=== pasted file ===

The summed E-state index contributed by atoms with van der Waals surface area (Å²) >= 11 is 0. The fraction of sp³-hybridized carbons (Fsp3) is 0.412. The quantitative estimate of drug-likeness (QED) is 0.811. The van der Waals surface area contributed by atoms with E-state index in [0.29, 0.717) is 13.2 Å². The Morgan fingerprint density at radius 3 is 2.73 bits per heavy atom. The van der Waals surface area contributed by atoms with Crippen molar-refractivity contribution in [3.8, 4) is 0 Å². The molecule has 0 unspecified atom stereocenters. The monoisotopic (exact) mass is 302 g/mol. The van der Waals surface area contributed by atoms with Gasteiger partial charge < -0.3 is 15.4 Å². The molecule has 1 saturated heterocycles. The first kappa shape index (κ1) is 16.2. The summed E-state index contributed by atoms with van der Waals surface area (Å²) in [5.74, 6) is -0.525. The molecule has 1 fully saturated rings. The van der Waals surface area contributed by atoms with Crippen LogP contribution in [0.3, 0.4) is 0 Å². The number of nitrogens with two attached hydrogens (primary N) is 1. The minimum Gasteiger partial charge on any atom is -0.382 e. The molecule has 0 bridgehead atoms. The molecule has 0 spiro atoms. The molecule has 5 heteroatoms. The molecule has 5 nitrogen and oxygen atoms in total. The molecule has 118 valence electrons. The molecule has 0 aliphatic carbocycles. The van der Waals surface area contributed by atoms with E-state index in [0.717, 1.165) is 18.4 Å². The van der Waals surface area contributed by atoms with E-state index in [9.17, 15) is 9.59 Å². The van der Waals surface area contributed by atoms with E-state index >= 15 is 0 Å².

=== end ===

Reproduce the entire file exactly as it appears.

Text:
The summed E-state index contributed by atoms with van der Waals surface area (Å²) >= 11 is 0. The fraction of sp³-hybridized carbons (Fsp3) is 0.412. The quantitative estimate of drug-likeness (QED) is 0.811. The van der Waals surface area contributed by atoms with E-state index in [0.29, 0.717) is 13.2 Å². The Morgan fingerprint density at radius 3 is 2.73 bits per heavy atom. The van der Waals surface area contributed by atoms with Crippen molar-refractivity contribution in [3.8, 4) is 0 Å². The molecule has 0 unspecified atom stereocenters. The monoisotopic (exact) mass is 302 g/mol. The van der Waals surface area contributed by atoms with Gasteiger partial charge < -0.3 is 15.4 Å². The molecule has 1 saturated heterocycles. The first kappa shape index (κ1) is 16.2. The summed E-state index contributed by atoms with van der Waals surface area (Å²) in [5.74, 6) is -0.525. The molecule has 1 fully saturated rings. The van der Waals surface area contributed by atoms with Crippen LogP contribution in [0.3, 0.4) is 0 Å². The number of nitrogens with two attached hydrogens (primary N) is 1. The minimum Gasteiger partial charge on any atom is -0.382 e. The molecule has 0 bridgehead atoms. The molecule has 0 spiro atoms. The molecule has 5 heteroatoms. The molecule has 5 nitrogen and oxygen atoms in total. The molecule has 118 valence electrons. The molecule has 0 aliphatic carbocycles. The van der Waals surface area contributed by atoms with E-state index in [0.717, 1.165) is 18.4 Å². The van der Waals surface area contributed by atoms with E-state index in [9.17, 15) is 9.59 Å². The van der Waals surface area contributed by atoms with E-state index >= 15 is 0 Å².